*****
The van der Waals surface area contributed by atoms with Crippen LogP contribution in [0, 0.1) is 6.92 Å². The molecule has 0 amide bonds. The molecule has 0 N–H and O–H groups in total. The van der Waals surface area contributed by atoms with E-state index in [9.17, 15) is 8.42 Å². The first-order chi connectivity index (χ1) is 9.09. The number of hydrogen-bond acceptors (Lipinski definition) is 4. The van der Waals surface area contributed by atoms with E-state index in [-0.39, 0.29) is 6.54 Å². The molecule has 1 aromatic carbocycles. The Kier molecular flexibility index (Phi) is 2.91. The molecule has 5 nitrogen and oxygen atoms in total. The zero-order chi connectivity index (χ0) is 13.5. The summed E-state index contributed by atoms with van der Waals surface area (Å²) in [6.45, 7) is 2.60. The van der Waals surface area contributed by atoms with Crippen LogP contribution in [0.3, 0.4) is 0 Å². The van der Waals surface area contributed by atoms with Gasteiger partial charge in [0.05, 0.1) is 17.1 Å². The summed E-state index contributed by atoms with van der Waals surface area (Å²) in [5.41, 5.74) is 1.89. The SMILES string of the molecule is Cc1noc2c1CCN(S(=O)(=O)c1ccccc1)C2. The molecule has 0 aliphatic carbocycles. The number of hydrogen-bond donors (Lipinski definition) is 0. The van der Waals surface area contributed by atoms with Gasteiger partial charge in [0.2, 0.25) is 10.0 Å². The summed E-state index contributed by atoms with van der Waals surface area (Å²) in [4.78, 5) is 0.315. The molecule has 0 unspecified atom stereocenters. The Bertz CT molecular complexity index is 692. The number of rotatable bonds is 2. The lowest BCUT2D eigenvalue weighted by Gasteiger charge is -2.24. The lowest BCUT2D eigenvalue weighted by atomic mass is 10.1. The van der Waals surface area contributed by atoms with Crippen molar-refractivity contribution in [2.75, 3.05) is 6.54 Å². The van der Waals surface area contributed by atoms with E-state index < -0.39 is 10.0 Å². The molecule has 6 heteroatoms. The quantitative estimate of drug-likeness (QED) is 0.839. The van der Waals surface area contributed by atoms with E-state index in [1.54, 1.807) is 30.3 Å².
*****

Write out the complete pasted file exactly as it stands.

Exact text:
The van der Waals surface area contributed by atoms with Crippen LogP contribution in [0, 0.1) is 6.92 Å². The molecule has 0 amide bonds. The molecule has 0 N–H and O–H groups in total. The van der Waals surface area contributed by atoms with E-state index in [9.17, 15) is 8.42 Å². The first-order chi connectivity index (χ1) is 9.09. The number of hydrogen-bond acceptors (Lipinski definition) is 4. The van der Waals surface area contributed by atoms with E-state index in [-0.39, 0.29) is 6.54 Å². The molecule has 1 aromatic carbocycles. The Kier molecular flexibility index (Phi) is 2.91. The molecule has 5 nitrogen and oxygen atoms in total. The zero-order chi connectivity index (χ0) is 13.5. The summed E-state index contributed by atoms with van der Waals surface area (Å²) in [6.45, 7) is 2.60. The van der Waals surface area contributed by atoms with Crippen LogP contribution in [0.3, 0.4) is 0 Å². The van der Waals surface area contributed by atoms with Gasteiger partial charge in [0.05, 0.1) is 17.1 Å². The summed E-state index contributed by atoms with van der Waals surface area (Å²) in [5.41, 5.74) is 1.89. The SMILES string of the molecule is Cc1noc2c1CCN(S(=O)(=O)c1ccccc1)C2. The molecule has 0 aliphatic carbocycles. The number of hydrogen-bond donors (Lipinski definition) is 0. The van der Waals surface area contributed by atoms with Gasteiger partial charge in [0.2, 0.25) is 10.0 Å². The summed E-state index contributed by atoms with van der Waals surface area (Å²) in [4.78, 5) is 0.315. The molecule has 0 unspecified atom stereocenters. The Bertz CT molecular complexity index is 692. The number of rotatable bonds is 2. The lowest BCUT2D eigenvalue weighted by Gasteiger charge is -2.24. The lowest BCUT2D eigenvalue weighted by atomic mass is 10.1. The van der Waals surface area contributed by atoms with Crippen molar-refractivity contribution in [2.75, 3.05) is 6.54 Å². The van der Waals surface area contributed by atoms with E-state index < -0.39 is 10.0 Å². The molecule has 6 heteroatoms. The quantitative estimate of drug-likeness (QED) is 0.839. The van der Waals surface area contributed by atoms with E-state index in [1.54, 1.807) is 30.3 Å².